Canada is bad at studying wealth inequality and we explain why that matters

Posted on April 4, 2024 in Equality Debates

Source: — Authors: – Opinion/Contributors
April 4, 2024.   By Dan Skilleter, Contributor

Canada’s official wealth survey appears to be much worse at accurately capturing and publishing the wealth of our richest citizens than the American survey.

Canadians have a long-standing tradition of downplaying the severity of our inequality problem by comparing ourselves to our southern neighbours.

Even when new data gets published by Statistics Canada showing worsening income and wealth inequality — as happened recently — it’s tempting to dismiss the results by thinking about how out-of-control inequality is in the U.S.

When it comes to wealth, we have little reason to be so smug, as we outline in a new report, Billionaire Blindspot, released Thursday by Social Capital Partners.

An analysis we undertook averaging multiple studies found Canada’s top 1 per cent owns 26 per cent of all wealth in Canada, and our top .01 per cent owns 12.4 per cent of all wealth. This is somewhat lower than the U.S. numbers, but it is much higher than official Statistics Canada numbers report.

If that seems hard to believe, it’s likely a symptom of the inequality conversation in Canada being historically dominated by income. Canada does very well compared to the U.S. on measures of income disparities and poverty rates, especially after you consider our progressive taxation and benefits regime.

But looking only at income paints an incomplete picture because it ignores intergenerational wealth that has been inherited. It also ignores that the wealthiest often keep their growing fortunes within private business enterprises where the tax rates are lower, or use other wealth sheltering strategies to avoid taxation.

We have seen a recent global effort by experts, like Thomas Piketty, to focus on wealth rather than income disparities, recognizing that wealth — or its absence — can be more important to the lives of individuals, as well as to broader social cohesion.

But in Canada, we have been slow to broaden our discussion to wealth for at least two reasons.

First, wealth data is harder and slower to come by, obtained by occasional surveys. Statistics Canada runs its wealth survey, the Survey of Financial Security (SFS), only occasionally. The last one available is 2019 (with 2023 data due any month).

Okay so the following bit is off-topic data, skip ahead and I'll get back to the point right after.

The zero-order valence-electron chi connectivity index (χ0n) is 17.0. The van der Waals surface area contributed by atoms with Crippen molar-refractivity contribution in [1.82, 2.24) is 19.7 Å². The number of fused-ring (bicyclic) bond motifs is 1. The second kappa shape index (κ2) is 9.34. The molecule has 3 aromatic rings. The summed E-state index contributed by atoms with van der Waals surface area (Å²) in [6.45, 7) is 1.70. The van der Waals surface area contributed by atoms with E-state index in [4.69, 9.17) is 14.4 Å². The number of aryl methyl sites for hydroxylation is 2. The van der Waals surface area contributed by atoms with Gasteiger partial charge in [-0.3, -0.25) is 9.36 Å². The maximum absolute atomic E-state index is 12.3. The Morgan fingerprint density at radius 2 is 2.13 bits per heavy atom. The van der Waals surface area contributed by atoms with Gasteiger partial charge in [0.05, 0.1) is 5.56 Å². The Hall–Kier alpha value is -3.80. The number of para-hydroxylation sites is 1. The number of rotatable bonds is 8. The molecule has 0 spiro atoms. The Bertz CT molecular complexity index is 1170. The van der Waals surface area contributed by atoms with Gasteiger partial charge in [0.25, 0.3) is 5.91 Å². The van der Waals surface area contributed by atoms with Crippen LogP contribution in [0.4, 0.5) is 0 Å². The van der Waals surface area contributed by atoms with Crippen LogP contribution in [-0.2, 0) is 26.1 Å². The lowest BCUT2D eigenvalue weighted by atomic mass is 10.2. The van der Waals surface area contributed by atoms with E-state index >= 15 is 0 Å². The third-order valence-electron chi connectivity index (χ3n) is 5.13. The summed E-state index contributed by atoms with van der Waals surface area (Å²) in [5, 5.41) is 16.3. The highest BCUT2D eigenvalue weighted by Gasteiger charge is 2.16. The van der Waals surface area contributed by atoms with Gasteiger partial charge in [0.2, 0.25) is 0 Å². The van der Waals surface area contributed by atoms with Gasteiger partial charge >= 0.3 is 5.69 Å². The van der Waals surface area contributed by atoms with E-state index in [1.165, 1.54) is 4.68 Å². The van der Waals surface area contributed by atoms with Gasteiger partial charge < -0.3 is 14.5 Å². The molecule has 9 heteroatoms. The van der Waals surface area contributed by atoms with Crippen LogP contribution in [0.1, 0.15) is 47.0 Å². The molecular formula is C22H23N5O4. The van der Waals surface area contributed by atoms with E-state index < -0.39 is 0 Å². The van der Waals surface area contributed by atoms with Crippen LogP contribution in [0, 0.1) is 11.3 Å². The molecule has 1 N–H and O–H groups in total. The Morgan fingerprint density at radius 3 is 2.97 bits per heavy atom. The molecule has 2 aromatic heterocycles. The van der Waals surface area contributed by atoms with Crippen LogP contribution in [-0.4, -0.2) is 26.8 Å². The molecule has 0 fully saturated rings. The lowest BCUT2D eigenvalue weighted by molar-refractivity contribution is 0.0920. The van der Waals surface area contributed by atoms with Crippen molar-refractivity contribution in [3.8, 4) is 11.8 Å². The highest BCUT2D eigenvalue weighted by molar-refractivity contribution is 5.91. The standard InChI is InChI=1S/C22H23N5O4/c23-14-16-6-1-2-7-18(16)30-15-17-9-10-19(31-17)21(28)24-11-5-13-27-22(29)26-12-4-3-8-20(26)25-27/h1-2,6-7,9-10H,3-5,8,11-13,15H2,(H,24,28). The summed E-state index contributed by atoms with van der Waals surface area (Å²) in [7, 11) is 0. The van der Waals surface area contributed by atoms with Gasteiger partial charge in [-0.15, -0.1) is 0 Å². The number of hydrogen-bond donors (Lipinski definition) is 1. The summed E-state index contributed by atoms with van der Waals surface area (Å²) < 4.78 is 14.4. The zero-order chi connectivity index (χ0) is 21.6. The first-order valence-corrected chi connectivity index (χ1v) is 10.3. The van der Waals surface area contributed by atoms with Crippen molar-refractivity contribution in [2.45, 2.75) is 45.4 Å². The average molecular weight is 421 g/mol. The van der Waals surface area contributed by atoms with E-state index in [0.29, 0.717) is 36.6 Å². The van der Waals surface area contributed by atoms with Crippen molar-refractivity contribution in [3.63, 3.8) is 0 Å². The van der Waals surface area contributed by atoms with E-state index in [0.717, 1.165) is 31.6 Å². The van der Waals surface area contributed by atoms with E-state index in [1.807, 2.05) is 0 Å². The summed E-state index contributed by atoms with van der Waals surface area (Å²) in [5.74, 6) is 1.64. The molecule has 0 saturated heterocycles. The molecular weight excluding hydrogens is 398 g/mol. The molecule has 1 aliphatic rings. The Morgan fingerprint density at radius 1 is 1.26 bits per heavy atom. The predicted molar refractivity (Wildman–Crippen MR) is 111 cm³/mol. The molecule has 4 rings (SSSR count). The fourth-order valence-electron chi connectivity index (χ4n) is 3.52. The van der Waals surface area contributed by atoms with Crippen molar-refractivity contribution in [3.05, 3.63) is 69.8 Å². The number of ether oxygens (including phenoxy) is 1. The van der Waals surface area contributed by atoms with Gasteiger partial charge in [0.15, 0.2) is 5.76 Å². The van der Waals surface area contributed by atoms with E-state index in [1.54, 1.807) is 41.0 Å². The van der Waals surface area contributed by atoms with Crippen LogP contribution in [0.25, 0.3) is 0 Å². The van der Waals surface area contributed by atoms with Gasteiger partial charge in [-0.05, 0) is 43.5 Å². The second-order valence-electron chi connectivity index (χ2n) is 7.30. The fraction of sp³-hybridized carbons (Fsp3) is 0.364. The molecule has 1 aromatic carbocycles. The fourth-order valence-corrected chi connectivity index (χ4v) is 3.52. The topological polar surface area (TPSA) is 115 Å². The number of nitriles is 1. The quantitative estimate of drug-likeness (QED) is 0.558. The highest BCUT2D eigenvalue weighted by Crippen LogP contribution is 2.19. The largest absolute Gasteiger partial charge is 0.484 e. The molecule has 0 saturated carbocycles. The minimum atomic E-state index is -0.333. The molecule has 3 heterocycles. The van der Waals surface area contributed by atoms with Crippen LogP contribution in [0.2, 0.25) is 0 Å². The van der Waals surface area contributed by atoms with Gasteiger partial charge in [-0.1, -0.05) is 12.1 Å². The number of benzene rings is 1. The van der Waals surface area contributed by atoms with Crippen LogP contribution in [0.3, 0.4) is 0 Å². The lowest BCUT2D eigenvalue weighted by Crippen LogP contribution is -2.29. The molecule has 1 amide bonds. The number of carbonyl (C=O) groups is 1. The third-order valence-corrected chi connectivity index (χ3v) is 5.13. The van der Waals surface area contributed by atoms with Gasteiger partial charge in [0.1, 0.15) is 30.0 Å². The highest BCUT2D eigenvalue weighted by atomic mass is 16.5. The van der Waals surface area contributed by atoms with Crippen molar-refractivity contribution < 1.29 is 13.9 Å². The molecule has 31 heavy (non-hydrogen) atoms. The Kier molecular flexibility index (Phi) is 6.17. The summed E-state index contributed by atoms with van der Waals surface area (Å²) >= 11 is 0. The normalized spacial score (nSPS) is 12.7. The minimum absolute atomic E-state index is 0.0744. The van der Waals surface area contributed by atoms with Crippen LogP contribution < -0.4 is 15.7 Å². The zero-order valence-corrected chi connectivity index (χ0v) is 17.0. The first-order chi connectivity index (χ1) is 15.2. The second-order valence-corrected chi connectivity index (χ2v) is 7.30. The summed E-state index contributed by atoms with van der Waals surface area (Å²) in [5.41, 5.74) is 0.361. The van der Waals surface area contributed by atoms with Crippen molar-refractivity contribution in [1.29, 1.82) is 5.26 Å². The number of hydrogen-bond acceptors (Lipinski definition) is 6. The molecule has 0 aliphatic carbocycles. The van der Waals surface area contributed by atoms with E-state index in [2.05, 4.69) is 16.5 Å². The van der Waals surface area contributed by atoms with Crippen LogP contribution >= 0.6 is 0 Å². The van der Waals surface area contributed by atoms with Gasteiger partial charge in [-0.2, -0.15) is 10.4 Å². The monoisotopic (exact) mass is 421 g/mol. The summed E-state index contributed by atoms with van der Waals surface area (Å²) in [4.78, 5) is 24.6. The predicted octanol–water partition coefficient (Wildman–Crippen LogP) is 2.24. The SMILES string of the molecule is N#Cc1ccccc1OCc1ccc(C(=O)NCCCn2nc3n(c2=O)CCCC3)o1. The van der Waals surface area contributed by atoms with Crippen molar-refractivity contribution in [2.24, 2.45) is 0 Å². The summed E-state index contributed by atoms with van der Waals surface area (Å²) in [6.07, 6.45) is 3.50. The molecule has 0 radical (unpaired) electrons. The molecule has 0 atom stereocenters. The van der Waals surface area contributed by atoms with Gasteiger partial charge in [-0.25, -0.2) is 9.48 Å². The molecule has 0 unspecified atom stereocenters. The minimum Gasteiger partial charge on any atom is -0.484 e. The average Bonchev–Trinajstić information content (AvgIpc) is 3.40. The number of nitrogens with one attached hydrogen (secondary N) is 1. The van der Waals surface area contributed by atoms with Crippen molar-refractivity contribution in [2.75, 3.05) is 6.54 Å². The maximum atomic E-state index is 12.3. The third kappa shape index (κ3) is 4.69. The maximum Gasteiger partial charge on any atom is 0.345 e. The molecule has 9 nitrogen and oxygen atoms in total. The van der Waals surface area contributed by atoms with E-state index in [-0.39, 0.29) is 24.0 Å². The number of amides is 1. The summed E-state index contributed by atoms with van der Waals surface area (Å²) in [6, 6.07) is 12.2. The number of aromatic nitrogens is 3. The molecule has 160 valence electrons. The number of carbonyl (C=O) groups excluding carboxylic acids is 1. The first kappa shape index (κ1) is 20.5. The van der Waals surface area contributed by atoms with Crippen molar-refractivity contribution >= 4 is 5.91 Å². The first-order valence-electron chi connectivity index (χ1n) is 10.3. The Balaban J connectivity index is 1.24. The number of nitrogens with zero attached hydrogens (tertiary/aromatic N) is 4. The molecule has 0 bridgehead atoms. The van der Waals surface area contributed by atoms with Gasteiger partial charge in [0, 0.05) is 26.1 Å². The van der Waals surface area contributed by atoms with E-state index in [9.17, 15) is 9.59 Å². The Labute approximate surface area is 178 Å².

Second, our SFS hasn’t kept up with trends and isn’t designed to capture the wealth of the richest Canadians, which paints an artificially rosy picture of inequality. For example, in the 2016 SFS survey, the wealthiest family that participated had a net worth of only $27.3 million.

This obviously paints a misleading picture, given that Canada punches well above its weight in billionaires. Statistics Canada doesn’t even publish data on the top 0.1 per cent or 1 per cent — or even the wealthiest 10 per cent.

Luckily, some independent and academic researchers have stepped up to the plate in an effort to tackle these challenges.

The Parliamentary Budget Officer (PBO) — Canada’s non-partisan agency of financial modelling — produced studies in 2020 and 2021. The PBO created a more realistic Canadian wealth distribution by carefully incorporating the publicly listed networth of some our country’s richest families into the existing Statistics Canada data set.

Academics have undertaken similar studies and have consistently produced similar results that point to an inescapable conclusion: our richest own a much greater share of wealth than Statistics Canada reports.

Canada’s official wealth survey appears to be much worse at accurately capturing and publishing the wealth of our richest citizens than the American survey. When academic researchers in the U.S. study wealth inequality, their results are significantly closer to official government estimates.

We should not need to rely on independent researchers to provide us with sporadic glimpses of the state of inequality in Canada. Improving the accuracy of our survey would be relatively straightforward. As we lay out in our report, we can just use many of the approaches that the American statistical agency uses. This will allow Canadians to get a better handle on one of the most important issues of our time: growing wealth inequality.

Around the world, governments are grappling with how to confront wealth inequalities, intergenerational inequities and the economic and social problems they bring. Canada needs more accurate, timely data so we can engage in these issues with the seriousness they deserve.

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